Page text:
The Federal Reserve interest rate increase drives assets lower

Markets and  Investing

 

December 19, 2018

Investors continue to digest ongoing news flow within the capital market landscape, with the latest news centering on today’s U.S. Federal Reserve’s (Fed’s) interest rate decision. Traditionally riskier asset classes fell again today, with the S&P 500 now down exactly 14 percent since its peak on September 21, 2018 and down over 6 percent for the year. While the S&P 500 closed at new lows for the year, trading activity was high, but not abnormal, and our industry contacts suggest activity was orderly.

Market prognosticators anticipated a wide range of potential outcomes from the Federal Open Market Committee (FOMC) meeting, including the Fed pausing from its stated interest rate increase campaign given recent economic weakness and volatility across financial assets — ranging from stocks to commodities to high yield bonds. However, Fed Chairman Jerome Powell did not provide as “dovish” or conciliatory of a tone as markets had hoped, even when given opportunities to further frame the FOMC’s intentions in a lengthy press conference following the decision to raise its key interest rate by 0.25 percent and also suggest two more interest rate increases for 2019. While the press conference acknowledged some weakening in global economic growth trends, and the Fed’s own projections anticipated some dampened economic activity relative to their projections from the September meeting, the Fed’s formal statement did not acknowledge a downshift in global activity. In addition, even though investors noted the Fed shifting from three anticipated 2019 rate increases to two, more bullish investors hoped that the Fed would pause altogether in the new year.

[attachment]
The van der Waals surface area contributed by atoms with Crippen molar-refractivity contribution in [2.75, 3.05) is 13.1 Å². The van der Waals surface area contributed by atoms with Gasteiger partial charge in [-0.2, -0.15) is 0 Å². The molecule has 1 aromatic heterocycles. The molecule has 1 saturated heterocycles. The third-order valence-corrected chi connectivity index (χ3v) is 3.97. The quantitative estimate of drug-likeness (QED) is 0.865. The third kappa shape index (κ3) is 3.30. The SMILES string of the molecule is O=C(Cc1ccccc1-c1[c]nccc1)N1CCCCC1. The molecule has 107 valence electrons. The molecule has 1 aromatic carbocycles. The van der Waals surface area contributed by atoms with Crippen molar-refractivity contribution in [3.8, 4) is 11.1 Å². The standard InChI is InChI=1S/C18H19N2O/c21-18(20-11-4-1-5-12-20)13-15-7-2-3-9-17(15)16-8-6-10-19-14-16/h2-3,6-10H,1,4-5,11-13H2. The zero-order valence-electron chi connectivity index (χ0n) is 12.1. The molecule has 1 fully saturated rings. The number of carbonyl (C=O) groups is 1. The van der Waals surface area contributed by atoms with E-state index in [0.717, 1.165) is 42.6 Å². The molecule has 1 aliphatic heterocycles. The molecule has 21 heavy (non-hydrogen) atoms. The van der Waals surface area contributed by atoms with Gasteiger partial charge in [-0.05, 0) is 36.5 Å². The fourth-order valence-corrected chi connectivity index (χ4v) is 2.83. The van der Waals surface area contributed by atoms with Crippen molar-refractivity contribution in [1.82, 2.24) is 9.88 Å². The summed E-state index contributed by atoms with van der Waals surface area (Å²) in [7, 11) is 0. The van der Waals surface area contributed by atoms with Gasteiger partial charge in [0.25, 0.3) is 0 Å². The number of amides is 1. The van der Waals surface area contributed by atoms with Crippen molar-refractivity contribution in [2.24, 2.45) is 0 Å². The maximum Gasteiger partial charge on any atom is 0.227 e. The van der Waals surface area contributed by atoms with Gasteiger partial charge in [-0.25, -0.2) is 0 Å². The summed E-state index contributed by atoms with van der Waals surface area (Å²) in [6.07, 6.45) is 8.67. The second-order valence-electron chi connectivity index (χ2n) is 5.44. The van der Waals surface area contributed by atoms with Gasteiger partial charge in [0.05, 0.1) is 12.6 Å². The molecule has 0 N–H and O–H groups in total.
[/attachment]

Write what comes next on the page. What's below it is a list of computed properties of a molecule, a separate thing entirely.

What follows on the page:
Why are investors focused on the Fed? The biggest reason is how important borrowing costs are within the United States and global economies. We have had a long regime of low interest rates, both for debt coming due in the near term, as well as longer-term borrowings. When the Fed raises its interest rate targets, this serves as a tax on consumers and businesses, increasing financing costs. The Fed is worried about inflation risks fueled by the low interest rate regime, but markets are increasingly concerned that the Fed is not as worried about a slowdown in prospective growth as they perhaps should be.

We continue to have a balanced perspective on the risk/reward for diversified portfolios. We are not anticipating a recession on the immediate horizon, but amidst concerns about trade, geopolitical angst, ongoing oil price weakness and lower growth trends, higher borrowing costs do pose a risk, particularly if the Fed is out of sync with investors’ views on what higher borrowing costs mean for the future economy.

We recognize that price volatility and persistent news flow can be difficult to digest. Diversified investors have likely benefitted from bonds acting as a partial offset to global risk assets, and while we anticipate some additional volatility as markets process today’s Fed decision alongside ongoing economic trends, we urge clients not to make emotion-driven decisions. We are here to help sync your unique needs with the global capital market opportunity set, and if we can help with anything specific, please do not hesitate to let us know. As always, we will keep you informed of our ongoing views and outlook.

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